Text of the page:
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The Evolving Market for Commercial Software Built On Open Source

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OSS

That is no longer the case. While an awful lot of companies are still stuck running immense software packages critical to their infrastructure, new projects are being deployed on cloud servers using open source technologies. This makes it much easier to upgrade one's capabilities without having to rip out a huge software package and reinstall something else, and it also allows companies to pay as they go, rather than paying for a bunch of features they'll never use.

And there are a lot of customers who want to take advantage of open source projects without building and supporting a team of engineers to tweak one of those projects for their own unique needs. Those customers are willing to pay for software packages whose value is based on the delta between the open source projects and the proprietary features laid on top of that project.

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Linux Development and LinuxCon

  • Linus Torvalds says GPL was defining factor in Linux's success
    Linus Torvalds and Dirk Hohndel, vice president and chief of open source at VMware, discussed the role that GNU GPL played in the success of Linux during a keynote conversation this week at LinuxCon NA in Toronto. Hohndel, who has been involved with the kernel for a very long time, said that during the past 25 years there have been many challenges, and one of the biggest challenges was the possibility of fragmentation. "How do we keep one single kernel?" he asked. "I used to be worried about fragmentation, and I used to think that it was inevitable at some point," said Torvalds. “Everyone was looking at the history of Linux and comparing it with UNIX. People would say that it’s going to fail because it's going to fragment. That's what happened before, so why even bother?" What made the difference was the license. "FSF [Free Software Foundation] and I don't have a loving relationship, but I love GPL v2," said Torvalds. "I really think the license has been one of the defining factors in the success of Linux because it enforced that you have to give back, which meant that the fragmentation has never been something that has been viable from a technical standpoint."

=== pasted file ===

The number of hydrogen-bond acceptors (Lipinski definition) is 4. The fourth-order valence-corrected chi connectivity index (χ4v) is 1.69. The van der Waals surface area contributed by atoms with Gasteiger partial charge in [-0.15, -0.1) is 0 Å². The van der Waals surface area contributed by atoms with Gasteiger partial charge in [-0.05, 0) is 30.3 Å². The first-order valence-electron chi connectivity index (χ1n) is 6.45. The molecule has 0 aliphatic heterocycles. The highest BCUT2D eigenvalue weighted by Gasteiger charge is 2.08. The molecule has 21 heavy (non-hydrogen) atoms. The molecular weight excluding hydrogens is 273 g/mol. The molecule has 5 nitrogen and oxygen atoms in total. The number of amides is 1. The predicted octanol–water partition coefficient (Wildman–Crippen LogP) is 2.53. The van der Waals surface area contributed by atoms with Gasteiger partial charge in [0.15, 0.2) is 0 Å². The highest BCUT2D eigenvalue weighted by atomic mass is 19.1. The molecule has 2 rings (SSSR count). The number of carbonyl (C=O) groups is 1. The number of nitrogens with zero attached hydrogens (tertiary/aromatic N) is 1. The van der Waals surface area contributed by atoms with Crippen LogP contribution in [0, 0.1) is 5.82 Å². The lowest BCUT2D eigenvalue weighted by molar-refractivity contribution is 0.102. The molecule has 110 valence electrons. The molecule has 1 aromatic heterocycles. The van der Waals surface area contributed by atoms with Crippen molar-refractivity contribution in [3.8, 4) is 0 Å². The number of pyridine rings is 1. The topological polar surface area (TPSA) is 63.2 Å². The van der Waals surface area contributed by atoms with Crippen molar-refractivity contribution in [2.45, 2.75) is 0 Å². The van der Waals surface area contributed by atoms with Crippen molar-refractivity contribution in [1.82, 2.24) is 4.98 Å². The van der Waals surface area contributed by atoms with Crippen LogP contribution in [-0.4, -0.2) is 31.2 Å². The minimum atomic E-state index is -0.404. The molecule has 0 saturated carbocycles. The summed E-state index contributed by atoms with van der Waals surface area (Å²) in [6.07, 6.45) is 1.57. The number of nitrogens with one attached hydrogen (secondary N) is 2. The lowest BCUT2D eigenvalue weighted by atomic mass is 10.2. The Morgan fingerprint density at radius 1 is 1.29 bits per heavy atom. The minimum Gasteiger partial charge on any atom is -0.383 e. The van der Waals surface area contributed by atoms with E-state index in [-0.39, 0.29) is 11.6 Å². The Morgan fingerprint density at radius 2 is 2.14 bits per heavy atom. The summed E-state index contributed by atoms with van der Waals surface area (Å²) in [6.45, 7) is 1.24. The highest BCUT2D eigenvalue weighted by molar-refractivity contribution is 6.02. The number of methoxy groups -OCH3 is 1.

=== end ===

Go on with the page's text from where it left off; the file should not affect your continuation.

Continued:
• Making Use Of eBPF In The Mainline Linux Kernel
    One of the exciting innovations within the Linux kernel in the past few years has been extending the Berkeley Packet Filter (BPF) to become a more generalized in-kernel virtual machine. The eBPF work with recent versions of the Linux kernel allow it to be used by more than just networking so that these programs can be used for tracing, security, and more.
  • Linux turns 25 with a brilliant history
    Chances are, you use it every day. Linux runs every Android phone and tablet on Earth. And even if you’re on an iPhone or a Mac or a Windows machine, Linux is working behind the scenes, across the Internet, serving up most of the webpages you view and powering most of the apps you use. Facebook, Google, Pinterest, Wikipedia—it’s all running on Linux. Now, Linux is finding its way onto televisions, thermostats, and even cars. As software creeps into practically every aspect of our lives, so does the OS designed by Linus Torvalds.
  • Intel Lost Another Open-Source Driver Developer To Google Earlier This Summer
    There was another long-time Intel open-source Linux graphics driver developer that left the company earlier this summer and is now working at Google on the Chrome/Chromium OS graphics stack. Among the notable departures in the past few months from Intel's Open-Source Technology Center were Jesse Barnes, Wayland-founder Kristian Høgsberg, and Dirk Hohndel and apparently others that went under the radar or outside of our area of focus. Another graphics driver developer no longer at Intel is Chad Versace.
  • OpenGL ES 3.1 For Haswell Lands With Intel's Mesa Driver

today's howtos